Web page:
The federal spending bill signed on March 23 included $15 million to help relocate an Alaskan village that is threatened by rising water due to climate change. The Ninglick River is heading toward Newtok homes and structures at a rate of about 70 feet per year.
Fortunately none of the Napa and Sonoma Counties ravaged by wildfires during October are without drinking water. However, water regulators say that treating drinking water may be a challenge as they work to mitigate ash and erosion around reservoirs.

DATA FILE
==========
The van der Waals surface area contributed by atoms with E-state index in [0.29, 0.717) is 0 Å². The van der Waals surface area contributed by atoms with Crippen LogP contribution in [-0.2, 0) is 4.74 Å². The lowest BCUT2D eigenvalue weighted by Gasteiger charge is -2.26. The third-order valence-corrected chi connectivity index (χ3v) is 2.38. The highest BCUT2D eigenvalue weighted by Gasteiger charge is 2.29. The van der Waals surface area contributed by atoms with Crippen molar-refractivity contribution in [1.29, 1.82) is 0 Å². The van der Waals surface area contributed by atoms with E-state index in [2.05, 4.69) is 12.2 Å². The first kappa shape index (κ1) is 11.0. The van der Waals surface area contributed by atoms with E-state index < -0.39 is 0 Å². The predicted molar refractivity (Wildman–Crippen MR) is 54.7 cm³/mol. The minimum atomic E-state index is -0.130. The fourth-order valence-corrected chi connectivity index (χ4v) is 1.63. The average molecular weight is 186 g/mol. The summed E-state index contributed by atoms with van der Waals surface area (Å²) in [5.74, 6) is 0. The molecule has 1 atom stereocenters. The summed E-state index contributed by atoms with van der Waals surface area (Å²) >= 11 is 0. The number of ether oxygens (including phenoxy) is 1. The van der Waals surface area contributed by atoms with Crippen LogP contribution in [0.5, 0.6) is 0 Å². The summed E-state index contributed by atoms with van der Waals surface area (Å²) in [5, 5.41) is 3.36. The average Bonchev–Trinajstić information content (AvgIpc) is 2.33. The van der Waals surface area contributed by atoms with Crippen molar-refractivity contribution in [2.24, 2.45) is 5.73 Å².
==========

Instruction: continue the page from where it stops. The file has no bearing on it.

Extreme weather events and climate change affect the way that American Indian tribes use, receive, and produce energy, according to a U.S. Department of Energy (DOE) report.